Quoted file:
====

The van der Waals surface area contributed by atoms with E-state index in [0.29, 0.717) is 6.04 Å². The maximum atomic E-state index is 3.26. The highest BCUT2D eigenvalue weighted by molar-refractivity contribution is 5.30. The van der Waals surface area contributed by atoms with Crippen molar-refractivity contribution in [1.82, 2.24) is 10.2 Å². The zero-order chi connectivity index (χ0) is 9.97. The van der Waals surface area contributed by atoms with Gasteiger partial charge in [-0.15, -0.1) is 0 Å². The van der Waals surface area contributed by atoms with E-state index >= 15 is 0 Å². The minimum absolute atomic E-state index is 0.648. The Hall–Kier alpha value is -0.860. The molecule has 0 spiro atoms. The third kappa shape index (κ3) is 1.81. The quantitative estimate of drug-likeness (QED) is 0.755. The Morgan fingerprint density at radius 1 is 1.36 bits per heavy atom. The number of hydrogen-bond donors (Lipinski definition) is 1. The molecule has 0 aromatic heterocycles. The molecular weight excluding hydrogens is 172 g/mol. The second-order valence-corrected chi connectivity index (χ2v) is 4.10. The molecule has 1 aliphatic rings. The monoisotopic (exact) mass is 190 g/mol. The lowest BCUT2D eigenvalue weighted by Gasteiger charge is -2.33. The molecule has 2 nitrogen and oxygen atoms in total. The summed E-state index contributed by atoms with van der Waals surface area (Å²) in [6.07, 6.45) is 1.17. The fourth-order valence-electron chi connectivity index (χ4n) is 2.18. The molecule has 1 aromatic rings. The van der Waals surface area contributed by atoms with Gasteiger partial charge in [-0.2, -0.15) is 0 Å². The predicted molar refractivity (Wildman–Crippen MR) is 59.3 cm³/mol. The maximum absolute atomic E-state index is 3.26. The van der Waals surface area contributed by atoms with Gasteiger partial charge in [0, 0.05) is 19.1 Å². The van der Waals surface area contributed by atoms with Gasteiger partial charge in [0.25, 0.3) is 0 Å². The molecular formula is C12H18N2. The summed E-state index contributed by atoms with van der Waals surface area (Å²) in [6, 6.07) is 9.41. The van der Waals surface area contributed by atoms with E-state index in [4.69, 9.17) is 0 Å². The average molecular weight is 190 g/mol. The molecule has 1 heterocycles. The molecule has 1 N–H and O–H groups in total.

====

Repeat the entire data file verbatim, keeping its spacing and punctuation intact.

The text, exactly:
The van der Waals surface area contributed by atoms with E-state index in [0.29, 0.717) is 6.04 Å². The maximum atomic E-state index is 3.26. The highest BCUT2D eigenvalue weighted by molar-refractivity contribution is 5.30. The van der Waals surface area contributed by atoms with Crippen molar-refractivity contribution in [1.82, 2.24) is 10.2 Å². The zero-order chi connectivity index (χ0) is 9.97. The van der Waals surface area contributed by atoms with Gasteiger partial charge in [-0.15, -0.1) is 0 Å². The van der Waals surface area contributed by atoms with E-state index >= 15 is 0 Å². The minimum absolute atomic E-state index is 0.648. The Hall–Kier alpha value is -0.860. The molecule has 0 spiro atoms. The third kappa shape index (κ3) is 1.81. The quantitative estimate of drug-likeness (QED) is 0.755. The Morgan fingerprint density at radius 1 is 1.36 bits per heavy atom. The number of hydrogen-bond donors (Lipinski definition) is 1. The molecule has 0 aromatic heterocycles. The molecular weight excluding hydrogens is 172 g/mol. The second-order valence-corrected chi connectivity index (χ2v) is 4.10. The molecule has 1 aliphatic rings. The monoisotopic (exact) mass is 190 g/mol. The lowest BCUT2D eigenvalue weighted by Gasteiger charge is -2.33. The molecule has 2 nitrogen and oxygen atoms in total. The summed E-state index contributed by atoms with van der Waals surface area (Å²) in [6.07, 6.45) is 1.17. The fourth-order valence-electron chi connectivity index (χ4n) is 2.18. The molecule has 1 aromatic rings. The van der Waals surface area contributed by atoms with Gasteiger partial charge in [-0.2, -0.15) is 0 Å². The predicted molar refractivity (Wildman–Crippen MR) is 59.3 cm³/mol. The maximum absolute atomic E-state index is 3.26. The van der Waals surface area contributed by atoms with Gasteiger partial charge in [0, 0.05) is 19.1 Å². The van der Waals surface area contributed by atoms with Gasteiger partial charge in [0.25, 0.3) is 0 Å². The molecular formula is C12H18N2. The summed E-state index contributed by atoms with van der Waals surface area (Å²) in [6, 6.07) is 9.41. The van der Waals surface area contributed by atoms with E-state index in [4.69, 9.17) is 0 Å². The average molecular weight is 190 g/mol. The molecule has 1 heterocycles. The molecule has 1 N–H and O–H groups in total.